Recognising that the real question surrounded the second relief, Mr Justice Humphreys highlighted that “the applicants’ case under this heading essentially boils down to an argument that, by analogy with expiry of formal limitation periods on days when the court offices are closed, there should be a presumption of intention to increase that period until the next working day”.
Finding that “at best” the applicants’ point was an interpretative presumption only, the court stated that there are two reasons why such a presumption should not be read into the legislation.
The court continued that having regard to the time limit for planning cases in the commercial context, there is a need for certainty and there is a requirement for a “strict approach” as is supported by a “veritable mountain of jurisprudence”. The court noted that the situation before it involved prejudice to private law actors, not a purely ‘human rights’ or public law context, relying upon O’Riordan v. An Bord Pleanála  IEHC 1.
Finding that the authorities advanced by the applicants in respect of limitation periods were not on point, Mr Justice Humphreys expressed that the commercial context “strongly leans against any implied or presumed legislative intention that there are unstated extensions to the eight-week period to be had if court offices are closed”.
Turning to the express terms of the 2000 Act, the court found that the applicants’ argument that an interpretative presumption should be read into the 2000 Act was displaced by the fact that the 2000 Act itself specifically set out the periods of time which could be disregarded, noting that in 2020, the Oireachtas included provisions disregarding certain periods in light of the Covid-19 pandemic.
Mr Justice Humphreys commented that Order 122 of the Rules of the Superior Courts could not be relevant as it applies only to time under the Rules, rather than statute.
Considering s.50(8) of the 2000 Act, the court noted that the ‘test’ to extend time requires the satisfaction of two criteria: that there is good and sufficient reason for doing so, and that the circumstances resulting in the failure to apply for leave within the prescribed period were outside the control of the applicant for the extension.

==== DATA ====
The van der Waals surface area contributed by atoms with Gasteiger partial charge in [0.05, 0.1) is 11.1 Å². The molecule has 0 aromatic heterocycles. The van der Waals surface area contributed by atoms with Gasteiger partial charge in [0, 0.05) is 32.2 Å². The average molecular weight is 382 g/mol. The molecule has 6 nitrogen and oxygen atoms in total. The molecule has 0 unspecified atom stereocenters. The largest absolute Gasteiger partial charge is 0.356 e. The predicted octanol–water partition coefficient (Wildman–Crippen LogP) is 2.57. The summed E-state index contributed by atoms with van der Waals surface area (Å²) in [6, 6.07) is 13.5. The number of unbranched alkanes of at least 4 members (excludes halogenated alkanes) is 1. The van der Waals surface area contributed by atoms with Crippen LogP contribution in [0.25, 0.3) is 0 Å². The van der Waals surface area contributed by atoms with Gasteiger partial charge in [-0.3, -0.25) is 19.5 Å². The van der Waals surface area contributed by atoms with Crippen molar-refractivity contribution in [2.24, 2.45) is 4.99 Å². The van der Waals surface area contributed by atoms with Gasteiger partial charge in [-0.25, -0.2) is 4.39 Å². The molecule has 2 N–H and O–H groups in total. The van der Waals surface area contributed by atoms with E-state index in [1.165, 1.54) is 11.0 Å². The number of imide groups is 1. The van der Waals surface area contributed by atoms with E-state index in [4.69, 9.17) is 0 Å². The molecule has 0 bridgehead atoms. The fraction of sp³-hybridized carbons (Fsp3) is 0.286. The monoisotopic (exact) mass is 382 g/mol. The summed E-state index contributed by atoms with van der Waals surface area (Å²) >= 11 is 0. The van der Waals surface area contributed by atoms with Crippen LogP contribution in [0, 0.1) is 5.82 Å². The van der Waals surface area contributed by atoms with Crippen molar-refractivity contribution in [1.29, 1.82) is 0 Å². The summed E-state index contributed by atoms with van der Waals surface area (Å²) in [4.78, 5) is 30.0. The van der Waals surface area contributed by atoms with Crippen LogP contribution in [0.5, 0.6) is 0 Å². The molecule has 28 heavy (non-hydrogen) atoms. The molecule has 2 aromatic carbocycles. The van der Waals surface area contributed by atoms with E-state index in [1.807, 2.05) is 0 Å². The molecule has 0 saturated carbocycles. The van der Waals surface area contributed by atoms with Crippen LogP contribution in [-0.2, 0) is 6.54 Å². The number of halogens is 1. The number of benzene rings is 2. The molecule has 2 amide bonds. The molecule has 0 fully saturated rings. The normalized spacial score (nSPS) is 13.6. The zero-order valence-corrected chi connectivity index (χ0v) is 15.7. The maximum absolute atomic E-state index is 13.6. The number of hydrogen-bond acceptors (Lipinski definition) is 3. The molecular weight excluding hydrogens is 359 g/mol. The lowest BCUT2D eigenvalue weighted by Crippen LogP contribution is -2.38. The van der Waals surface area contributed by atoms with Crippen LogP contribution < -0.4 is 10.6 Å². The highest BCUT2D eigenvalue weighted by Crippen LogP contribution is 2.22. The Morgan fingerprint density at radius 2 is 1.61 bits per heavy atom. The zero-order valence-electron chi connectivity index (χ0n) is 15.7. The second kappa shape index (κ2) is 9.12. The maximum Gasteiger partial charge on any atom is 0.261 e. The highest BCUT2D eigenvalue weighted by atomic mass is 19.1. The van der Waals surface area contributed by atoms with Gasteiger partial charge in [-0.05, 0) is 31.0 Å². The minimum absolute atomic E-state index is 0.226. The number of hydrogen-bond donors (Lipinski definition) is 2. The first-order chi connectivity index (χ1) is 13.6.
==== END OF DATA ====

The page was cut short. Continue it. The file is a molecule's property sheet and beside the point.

Finding that there was “nothing stopping the applicants from bringing their proceedings within the statutory period”, the court observed that “obviously they were labouring under the erroneous view that they could wait until a day after that period, but human error (including error by lawyers as to the legal position) is not normally good and sufficient reason for an extension of time in a commercial context and is not so here”.
The court considered that “I would not be unduly critical of the applicants’ lawyers. From rules of court and from the context of the Statute of Limitations, legal practitioners are familiar with the concept that if the office is closed on the final day, there may be a grace period until the next working day. But it’s easy to lose sight of the point that as far as other legislation such as statutory judicial review is concerned, that is only a potential interpretative presumption, not a fixed rule, and it may be displaced by the content or purpose of the legislation concerned — in this case by both.”
Concluding that “knocking out an applicant who is a day out seems harsh”, Mr Justice Humphreys stressed that time limits become “meaningless and unworkable unless they are applied consistently — otherwise we end up with the paradox of the heap”.
Accordingly, the court refused the extension of time sought and ordered that the order granting leave be set aside.
Save the South Leinster Way & Anor v An Bord Pleanála & Ors  IEHC 577